Editor's Letter

By Published on .

Just weeks before his official start date, Dave Lubars was, sensibly, not divulging many details about the nuts and bolts of how he's going to turn the Lubars New Guard rep into the New BBDO. But the extent to which Lubars and his new boss Andrew Robertson speak the same language on creating consumer-magnetic content already speaks convincingly about the new regime's likelihood of taking some significant new steps.

Robertson says he finds himself agreeing with P&G's Jim Stengel's public pronouncements about thinking of marketing communications as permission based. "More and more, it's not going to be about the amount of time you can buy, but the amount of time you can earn," says Robertson, who demonstrates that infuriating flair for both deep insight and the excellent soundbite. The statement is a big one, and one expects that the agency will do more to make it meaningful than just making better commercials than BBDO's already fine commercials.

The idea of earning consumers' attention brings me once again to the idea of storytelling, which represents such an important part of what people in this business do (as noted by Wieden + Kennedy's ad school manifesto on p. 70: "What is a brand? It's a good story."). And that in turn brings me, inexorably, to the No Spot Creativity Film Festival. The event is designed to celebrate the creative skills of the writers, designers, editors, directors, art directors, producers and others in the industry, unleashed from the parameters of a commercial and loosed on the short-film format. Even we couldn't have anticipated the stellar quality of many of the entries. From a pool of nearly 150 entries, judges narrowed the field to 20 finalists and then to the 13 films that will make up the No Spot program that will screen at the event (see www.adcritic.com/nospot for details). A new film from top director Bryan Buckley will also screen.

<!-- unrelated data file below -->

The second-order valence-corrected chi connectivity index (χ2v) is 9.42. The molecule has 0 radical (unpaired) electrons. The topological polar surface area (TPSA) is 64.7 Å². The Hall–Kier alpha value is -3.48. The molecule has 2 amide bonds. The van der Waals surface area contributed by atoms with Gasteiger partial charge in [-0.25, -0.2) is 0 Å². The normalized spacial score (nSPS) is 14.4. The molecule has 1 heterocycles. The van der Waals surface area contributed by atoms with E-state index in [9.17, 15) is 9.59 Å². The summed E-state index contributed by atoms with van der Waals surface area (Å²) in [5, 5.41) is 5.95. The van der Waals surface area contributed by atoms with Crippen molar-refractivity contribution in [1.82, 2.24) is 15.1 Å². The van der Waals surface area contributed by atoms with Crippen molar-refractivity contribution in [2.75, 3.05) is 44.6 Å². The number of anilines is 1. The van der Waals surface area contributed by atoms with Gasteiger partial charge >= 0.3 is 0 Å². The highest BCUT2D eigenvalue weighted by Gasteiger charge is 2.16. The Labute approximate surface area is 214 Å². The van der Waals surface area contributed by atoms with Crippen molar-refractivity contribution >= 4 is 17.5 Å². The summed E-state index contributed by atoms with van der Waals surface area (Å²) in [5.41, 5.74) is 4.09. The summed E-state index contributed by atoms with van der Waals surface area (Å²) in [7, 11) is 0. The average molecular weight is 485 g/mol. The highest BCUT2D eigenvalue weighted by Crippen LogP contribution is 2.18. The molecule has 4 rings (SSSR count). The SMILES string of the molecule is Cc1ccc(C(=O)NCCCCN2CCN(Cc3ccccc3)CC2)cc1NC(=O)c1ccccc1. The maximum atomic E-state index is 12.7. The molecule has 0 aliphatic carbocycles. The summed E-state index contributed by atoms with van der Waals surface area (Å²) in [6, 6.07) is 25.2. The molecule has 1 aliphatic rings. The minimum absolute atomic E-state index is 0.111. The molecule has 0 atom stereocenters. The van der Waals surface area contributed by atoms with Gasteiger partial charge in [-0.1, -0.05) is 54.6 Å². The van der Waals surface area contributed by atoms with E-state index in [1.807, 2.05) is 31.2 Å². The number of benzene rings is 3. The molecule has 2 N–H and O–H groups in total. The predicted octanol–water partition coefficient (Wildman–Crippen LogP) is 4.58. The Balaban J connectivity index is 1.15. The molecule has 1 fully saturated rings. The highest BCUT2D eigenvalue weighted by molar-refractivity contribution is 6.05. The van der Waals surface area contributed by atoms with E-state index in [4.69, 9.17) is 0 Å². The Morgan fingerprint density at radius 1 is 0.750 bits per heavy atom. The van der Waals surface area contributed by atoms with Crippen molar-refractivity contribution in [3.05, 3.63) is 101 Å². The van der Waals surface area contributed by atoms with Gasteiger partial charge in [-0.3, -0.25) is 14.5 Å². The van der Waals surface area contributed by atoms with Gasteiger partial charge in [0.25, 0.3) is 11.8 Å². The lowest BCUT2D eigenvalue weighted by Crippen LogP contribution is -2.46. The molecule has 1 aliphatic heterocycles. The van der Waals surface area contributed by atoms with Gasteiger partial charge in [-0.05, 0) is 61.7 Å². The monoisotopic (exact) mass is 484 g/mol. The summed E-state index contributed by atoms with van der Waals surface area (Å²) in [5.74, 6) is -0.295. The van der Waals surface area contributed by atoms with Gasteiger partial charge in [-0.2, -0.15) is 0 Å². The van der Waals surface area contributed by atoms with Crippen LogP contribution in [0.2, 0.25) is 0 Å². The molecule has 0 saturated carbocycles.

Judges came from agencies, commercials production companies, feature film production companies, talent agencies, development companies and branded content concerns-in other words, a full complement of people who are more and more players in the brand communications landscape. As the ad world becomes an ever more fertile field from which Hollywood can pick filmmaking talent, and spot companies look for new ways to nurture and showcase their directors, the festival represents a handy new-talent hub for all concerned.

And new talent is at the heart of another new report we're introducing in Creativity this month-the Ad School Review. With the future of the industry riding on the artful creation of new forms of brand messages and experiences, the future of the industry's talent becomes an area of greater interest, and there is much to indicate that having, as one creative recruiter puts it, a nice print portfolio full of ads for Vietnamese Tourism won't be enough. In this report, we take a quick look at what ad schools are doing, in their words, and in the words of creative recruiters and students, to prepare the way. An expanded version of the Ad School Review will be found on our website, AdCritic.com. Click on the Creativity cover to find this report and other content from the issue.

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